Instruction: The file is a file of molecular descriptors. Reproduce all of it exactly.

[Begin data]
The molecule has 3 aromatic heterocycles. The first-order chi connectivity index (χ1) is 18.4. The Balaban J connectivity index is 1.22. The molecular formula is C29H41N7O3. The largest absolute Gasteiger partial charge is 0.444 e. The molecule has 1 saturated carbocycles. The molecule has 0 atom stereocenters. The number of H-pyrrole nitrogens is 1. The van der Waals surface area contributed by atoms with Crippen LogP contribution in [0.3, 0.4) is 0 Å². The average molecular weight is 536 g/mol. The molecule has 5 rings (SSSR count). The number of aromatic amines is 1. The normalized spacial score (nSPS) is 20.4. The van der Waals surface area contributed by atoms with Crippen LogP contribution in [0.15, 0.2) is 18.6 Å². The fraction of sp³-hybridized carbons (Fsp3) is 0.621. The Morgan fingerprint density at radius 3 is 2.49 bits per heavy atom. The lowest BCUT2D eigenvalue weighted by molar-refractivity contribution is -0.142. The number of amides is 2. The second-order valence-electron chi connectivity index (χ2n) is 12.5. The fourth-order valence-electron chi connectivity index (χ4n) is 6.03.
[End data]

The molecule has 3 aromatic heterocycles. The first-order chi connectivity index (χ1) is 18.4. The Balaban J connectivity index is 1.22. The molecular formula is C29H41N7O3. The largest absolute Gasteiger partial charge is 0.444 e. The molecule has 1 saturated carbocycles. The molecule has 0 atom stereocenters. The number of H-pyrrole nitrogens is 1. The van der Waals surface area contributed by atoms with Crippen LogP contribution in [0.3, 0.4) is 0 Å². The average molecular weight is 536 g/mol. The molecule has 5 rings (SSSR count). The number of aromatic amines is 1. The normalized spacial score (nSPS) is 20.4. The van der Waals surface area contributed by atoms with Crippen LogP contribution in [0.15, 0.2) is 18.6 Å². The fraction of sp³-hybridized carbons (Fsp3) is 0.621. The Morgan fingerprint density at radius 3 is 2.49 bits per heavy atom. The lowest BCUT2D eigenvalue weighted by molar-refractivity contribution is -0.142. The number of amides is 2. The second-order valence-electron chi connectivity index (χ2n) is 12.5. The fourth-order valence-electron chi connectivity index (χ4n) is 6.03.